The monetary policy on December 8 will be followed widely by analysts, for it may reveal the Reserve Bank of India’s (RBI’s) perception of a “behind the curve” fear chasing major global central banks, which no longer see inflation being “transitory”, while economic uncertainties are rising amid a new variant of coronavirus.
In a Business Standard poll of 16 economists and bond market experts, the consensus emerged of a status quo policy on the repo rate at 4 per cent, and the stance being “accommodative”.
However, analysts differ on the prospect of a reverse repo rate hike, now at 3.35 per cent, even as the weighted average reverse repo rate in auctions nears 4 per cent as the RBI tightens the extraordinary liquidity in the system.
While six expected a sure hike in the reverse repo rate, 10 said the rise of the Omicron
variant might not allow the RBI to do that. One among the 10 said a reverse repo hike could be done outside the formal policy, because it is at the sole discretion of the RBI and not the remit of the six-member monetary policy committee
The normalisation is part of a four-stage process the RBI started in the October 8 policy. The central bank stopped infusing additional liquidity by discontinuing the Government Securities Acquisition Programme (G-SAP), and gradually tightened excess liquidity by resorting to a variable rate reverse repo (VRRR) of seven days, 14 days, and 28 days, mopping up nearly Rs 6 trillion of excess liquidity from the banking system. Still, the liquidity in the banking system was at Rs 8.58 trillion, as of December 2.
International Monetary Fund (IMF) Managing Director Kristalina Georgieva on Friday said the Omicron
variant might lead to a downgrade of the global growth outlook.
In a blog post, the IMF’s director of the monetary and capital markets department, Tobias Adrian, and Chief Economist Gita Gopinath wrote “for several emerging markets, including India, Indonesia, Russia, and South Africa, expectations show signs of being anchored”.
Sensing sticky inflation, several emerging market central banks have raised rates. The RBI refused to do so, stating that any hasty withdrawal would jeopardise the nascent recovery.
India’s retail inflation was at 4.48 per cent in October, while gross domestic product (GDP) grew 8.4 per cent in the second quarter.
If the Omicron
variant does not cause widespread disruption, the full-year growth expectation of the RBI, at 9.5 per cent, can be met, economists said.
Upasna Bharadwaj, chief economist of Kotak Mahindra Bank, expects an upward revision of its inflation trajectory, “given the persistent supply-side constraints and the pass-through of higher input prices”, while the RBI could be expected to retain the growth outlook.
Soumyajit Niyogi, associate director at India Ratings and Research, said an indication of a glide path of normalisation “is very much needed with the caveat, given the sticky inflation”.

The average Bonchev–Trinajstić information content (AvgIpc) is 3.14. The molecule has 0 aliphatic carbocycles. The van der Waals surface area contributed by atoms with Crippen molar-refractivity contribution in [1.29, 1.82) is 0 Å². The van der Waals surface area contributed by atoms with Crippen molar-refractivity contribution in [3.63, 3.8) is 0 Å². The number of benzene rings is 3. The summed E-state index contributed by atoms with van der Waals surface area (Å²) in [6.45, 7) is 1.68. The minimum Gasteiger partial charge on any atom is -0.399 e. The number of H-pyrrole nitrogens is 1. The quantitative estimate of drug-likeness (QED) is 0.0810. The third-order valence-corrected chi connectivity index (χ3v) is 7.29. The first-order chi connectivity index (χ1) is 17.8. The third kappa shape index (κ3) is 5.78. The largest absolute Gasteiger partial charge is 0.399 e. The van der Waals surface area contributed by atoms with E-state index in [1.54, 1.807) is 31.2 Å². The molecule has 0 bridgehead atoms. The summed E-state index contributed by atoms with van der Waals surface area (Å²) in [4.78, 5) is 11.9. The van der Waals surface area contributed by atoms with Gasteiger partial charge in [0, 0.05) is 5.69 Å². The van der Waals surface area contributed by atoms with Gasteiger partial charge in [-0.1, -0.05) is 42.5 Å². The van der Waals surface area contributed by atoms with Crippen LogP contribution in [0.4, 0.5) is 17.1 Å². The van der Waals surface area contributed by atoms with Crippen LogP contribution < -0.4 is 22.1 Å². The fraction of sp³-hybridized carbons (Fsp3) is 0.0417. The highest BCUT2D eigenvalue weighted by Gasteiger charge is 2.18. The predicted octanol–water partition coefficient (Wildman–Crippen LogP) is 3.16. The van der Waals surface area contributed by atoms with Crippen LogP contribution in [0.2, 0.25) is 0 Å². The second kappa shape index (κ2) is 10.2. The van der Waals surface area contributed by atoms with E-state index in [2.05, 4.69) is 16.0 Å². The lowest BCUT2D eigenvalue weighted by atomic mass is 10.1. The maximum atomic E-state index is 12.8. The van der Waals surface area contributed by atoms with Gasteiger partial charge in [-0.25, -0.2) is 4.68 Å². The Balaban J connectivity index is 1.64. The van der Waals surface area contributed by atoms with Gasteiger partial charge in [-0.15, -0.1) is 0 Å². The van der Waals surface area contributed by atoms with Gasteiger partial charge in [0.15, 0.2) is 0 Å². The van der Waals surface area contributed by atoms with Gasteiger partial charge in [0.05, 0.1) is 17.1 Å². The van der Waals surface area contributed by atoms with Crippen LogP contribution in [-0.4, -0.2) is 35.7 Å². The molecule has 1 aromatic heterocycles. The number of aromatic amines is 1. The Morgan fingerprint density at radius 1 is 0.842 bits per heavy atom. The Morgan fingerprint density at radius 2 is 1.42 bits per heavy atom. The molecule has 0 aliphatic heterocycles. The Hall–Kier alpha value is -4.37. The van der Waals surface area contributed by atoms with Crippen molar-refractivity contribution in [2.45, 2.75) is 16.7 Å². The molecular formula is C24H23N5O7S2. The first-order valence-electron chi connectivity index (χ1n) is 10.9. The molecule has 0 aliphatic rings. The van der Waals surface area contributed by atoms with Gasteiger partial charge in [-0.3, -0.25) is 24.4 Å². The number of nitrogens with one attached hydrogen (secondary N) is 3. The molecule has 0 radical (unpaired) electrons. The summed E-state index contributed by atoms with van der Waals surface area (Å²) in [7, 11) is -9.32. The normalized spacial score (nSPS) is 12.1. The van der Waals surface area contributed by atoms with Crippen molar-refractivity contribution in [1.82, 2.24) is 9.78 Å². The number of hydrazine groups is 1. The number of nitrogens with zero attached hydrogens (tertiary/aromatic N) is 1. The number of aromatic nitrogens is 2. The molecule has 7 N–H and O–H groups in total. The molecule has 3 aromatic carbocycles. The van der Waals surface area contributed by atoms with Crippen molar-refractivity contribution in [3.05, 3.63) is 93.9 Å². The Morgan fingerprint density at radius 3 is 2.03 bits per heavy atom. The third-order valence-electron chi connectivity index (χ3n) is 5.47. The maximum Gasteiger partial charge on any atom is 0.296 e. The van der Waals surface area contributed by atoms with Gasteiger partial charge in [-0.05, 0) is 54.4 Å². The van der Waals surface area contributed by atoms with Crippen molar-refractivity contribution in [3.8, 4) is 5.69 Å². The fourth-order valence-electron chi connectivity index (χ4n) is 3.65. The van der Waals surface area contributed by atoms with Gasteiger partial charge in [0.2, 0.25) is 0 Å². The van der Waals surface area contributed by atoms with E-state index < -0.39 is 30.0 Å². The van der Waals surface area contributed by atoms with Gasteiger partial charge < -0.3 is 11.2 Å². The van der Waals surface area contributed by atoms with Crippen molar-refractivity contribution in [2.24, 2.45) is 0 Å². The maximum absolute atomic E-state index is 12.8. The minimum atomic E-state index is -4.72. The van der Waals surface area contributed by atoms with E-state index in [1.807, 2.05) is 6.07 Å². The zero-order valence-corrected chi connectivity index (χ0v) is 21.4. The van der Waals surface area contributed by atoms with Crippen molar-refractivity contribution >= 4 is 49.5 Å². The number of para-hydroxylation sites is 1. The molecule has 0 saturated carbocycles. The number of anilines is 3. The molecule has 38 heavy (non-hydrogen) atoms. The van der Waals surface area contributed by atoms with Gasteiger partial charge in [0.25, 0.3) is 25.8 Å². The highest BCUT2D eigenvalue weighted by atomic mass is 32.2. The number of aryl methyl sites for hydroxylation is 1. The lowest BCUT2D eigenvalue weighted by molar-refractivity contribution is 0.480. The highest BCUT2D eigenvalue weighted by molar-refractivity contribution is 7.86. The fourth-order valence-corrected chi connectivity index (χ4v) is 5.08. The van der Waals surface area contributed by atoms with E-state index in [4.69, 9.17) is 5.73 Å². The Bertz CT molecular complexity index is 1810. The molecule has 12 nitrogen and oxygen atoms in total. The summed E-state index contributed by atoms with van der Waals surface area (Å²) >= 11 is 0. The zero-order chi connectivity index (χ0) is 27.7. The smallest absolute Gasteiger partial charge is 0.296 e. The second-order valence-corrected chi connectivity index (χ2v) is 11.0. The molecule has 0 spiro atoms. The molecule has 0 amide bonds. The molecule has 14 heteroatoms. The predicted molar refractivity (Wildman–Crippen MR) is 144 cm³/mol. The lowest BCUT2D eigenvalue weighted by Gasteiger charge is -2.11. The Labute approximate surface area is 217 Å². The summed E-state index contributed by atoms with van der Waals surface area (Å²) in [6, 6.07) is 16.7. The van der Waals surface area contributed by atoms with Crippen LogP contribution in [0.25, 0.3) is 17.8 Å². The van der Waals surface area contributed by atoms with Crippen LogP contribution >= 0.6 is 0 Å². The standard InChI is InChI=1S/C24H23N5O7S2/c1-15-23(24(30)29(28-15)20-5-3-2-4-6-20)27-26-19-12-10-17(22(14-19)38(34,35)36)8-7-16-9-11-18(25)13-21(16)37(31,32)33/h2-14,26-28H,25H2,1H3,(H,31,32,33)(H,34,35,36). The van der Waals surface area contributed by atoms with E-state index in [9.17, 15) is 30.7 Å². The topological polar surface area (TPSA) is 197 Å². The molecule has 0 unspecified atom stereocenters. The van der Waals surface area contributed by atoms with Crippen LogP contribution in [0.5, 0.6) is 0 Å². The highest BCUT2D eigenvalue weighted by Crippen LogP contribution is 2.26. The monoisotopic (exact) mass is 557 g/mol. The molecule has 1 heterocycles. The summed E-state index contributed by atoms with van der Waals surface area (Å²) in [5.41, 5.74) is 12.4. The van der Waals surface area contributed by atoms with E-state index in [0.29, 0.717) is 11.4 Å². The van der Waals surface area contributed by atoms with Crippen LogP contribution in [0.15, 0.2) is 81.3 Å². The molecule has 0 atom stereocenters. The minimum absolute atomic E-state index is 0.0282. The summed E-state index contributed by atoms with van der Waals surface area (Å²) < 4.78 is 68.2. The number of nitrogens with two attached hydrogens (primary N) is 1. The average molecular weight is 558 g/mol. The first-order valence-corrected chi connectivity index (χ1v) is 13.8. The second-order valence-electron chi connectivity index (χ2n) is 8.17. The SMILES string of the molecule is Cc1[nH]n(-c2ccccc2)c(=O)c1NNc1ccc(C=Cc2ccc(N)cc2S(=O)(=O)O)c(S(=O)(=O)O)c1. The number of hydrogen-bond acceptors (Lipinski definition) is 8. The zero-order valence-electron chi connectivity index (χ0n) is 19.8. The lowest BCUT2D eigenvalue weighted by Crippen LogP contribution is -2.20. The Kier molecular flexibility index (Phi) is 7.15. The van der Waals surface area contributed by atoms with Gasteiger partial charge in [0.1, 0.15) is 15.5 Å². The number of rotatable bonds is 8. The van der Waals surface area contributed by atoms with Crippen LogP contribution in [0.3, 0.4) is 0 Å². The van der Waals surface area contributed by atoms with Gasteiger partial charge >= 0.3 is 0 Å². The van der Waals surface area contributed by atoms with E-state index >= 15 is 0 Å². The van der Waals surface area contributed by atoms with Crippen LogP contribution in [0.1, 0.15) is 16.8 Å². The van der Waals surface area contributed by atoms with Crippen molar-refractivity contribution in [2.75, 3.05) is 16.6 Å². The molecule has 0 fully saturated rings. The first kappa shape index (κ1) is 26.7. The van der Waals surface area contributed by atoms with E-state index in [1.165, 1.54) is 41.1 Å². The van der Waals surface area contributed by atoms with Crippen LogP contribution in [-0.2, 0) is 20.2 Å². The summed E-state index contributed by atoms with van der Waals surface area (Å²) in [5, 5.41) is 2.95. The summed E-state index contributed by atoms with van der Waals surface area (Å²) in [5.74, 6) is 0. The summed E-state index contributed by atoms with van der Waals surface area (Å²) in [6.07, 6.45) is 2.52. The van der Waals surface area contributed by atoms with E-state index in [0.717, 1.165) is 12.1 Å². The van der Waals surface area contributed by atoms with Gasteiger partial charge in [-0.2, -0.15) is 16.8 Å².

Indranil Pan, chief economist of YES Bank, however, does not see a change in the central bank’s inflation outlook, “as the lower taxes on petro products will be neutralised by the higher telecom costs”, while some comfort can be expected from lower global commodity prices now. Pan does not expect a change in the repo or reverse repo rates.
The emergence of Omicron has tilted the balance of probability towards a status quo policy, said Saugata Bhattacharya, chief economist of Axis Bank.
The central bank may wait to see the impact of the newly emerging Omicron strain.
“The MPC likely will opt for a cautious status quo, retain the ongoing accommodative monetary stance, and reiterate that it will watch the evolving context closely,” said Ananth Narayan, senior India analyst at the Observatory Group. He expects the reverse repo rate to remain unchanged.
Bandhan Bank Chief Economist Siddhartha Sanyal said while the headline macro numbers were improving, recovery was still nascent and uneven, and the best of corporate profitability was possibly behind us amid rising cost pressures.
On the other hand, Gaurav Kapur, chief economist of IndusInd Bank, expects a hike in the reverse repo rate even as the status quo on other fronts continues to nurse back the ongoing uneven recovery.
Bond market participants are factoring in a reverse repo hike.
“The RBI has already initiated a ‘stealth hike’ by sucking out liquidity through 14- and 28-day VRRR auctions. It could formalise this hike through a calibrated reverse repo hike of 15-20 basis points to begin the gradual restoration of the LAF corridor to its normal width,” said B Prasanna, group executive and head of global markets at ICICI Bank.
Counterbalancing these, State Bank of India group Chief Economic Advisor Saumya Kanti Ghosh does not see a reason to use the policy platform for a reverse repo hike.
Tirthankar Pattanayak, chief economist of the National Stock Exchange, says while the focus continues to be guiding inflationary expectations through an uneven growth trajectory, a status quo can be expected.
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